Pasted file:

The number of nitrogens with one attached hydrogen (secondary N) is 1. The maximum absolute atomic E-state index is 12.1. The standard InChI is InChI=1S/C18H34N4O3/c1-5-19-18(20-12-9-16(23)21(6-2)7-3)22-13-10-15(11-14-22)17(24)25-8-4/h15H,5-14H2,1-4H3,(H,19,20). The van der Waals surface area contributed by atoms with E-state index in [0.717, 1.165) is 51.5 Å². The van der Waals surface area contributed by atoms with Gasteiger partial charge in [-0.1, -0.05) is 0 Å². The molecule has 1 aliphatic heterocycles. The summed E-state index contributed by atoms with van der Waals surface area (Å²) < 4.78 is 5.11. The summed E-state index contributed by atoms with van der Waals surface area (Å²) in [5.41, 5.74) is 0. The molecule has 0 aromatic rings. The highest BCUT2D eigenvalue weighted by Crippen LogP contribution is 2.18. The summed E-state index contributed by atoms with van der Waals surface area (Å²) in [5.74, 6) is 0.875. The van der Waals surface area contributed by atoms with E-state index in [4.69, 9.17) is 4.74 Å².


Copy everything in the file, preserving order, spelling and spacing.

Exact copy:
The number of nitrogens with one attached hydrogen (secondary N) is 1. The maximum absolute atomic E-state index is 12.1. The standard InChI is InChI=1S/C18H34N4O3/c1-5-19-18(20-12-9-16(23)21(6-2)7-3)22-13-10-15(11-14-22)17(24)25-8-4/h15H,5-14H2,1-4H3,(H,19,20). The van der Waals surface area contributed by atoms with E-state index in [0.717, 1.165) is 51.5 Å². The van der Waals surface area contributed by atoms with Gasteiger partial charge in [-0.1, -0.05) is 0 Å². The molecule has 1 aliphatic heterocycles. The summed E-state index contributed by atoms with van der Waals surface area (Å²) < 4.78 is 5.11. The summed E-state index contributed by atoms with van der Waals surface area (Å²) in [5.41, 5.74) is 0. The molecule has 0 aromatic rings. The highest BCUT2D eigenvalue weighted by Crippen LogP contribution is 2.18. The summed E-state index contributed by atoms with van der Waals surface area (Å²) in [5.74, 6) is 0.875. The van der Waals surface area contributed by atoms with E-state index in [4.69, 9.17) is 4.74 Å².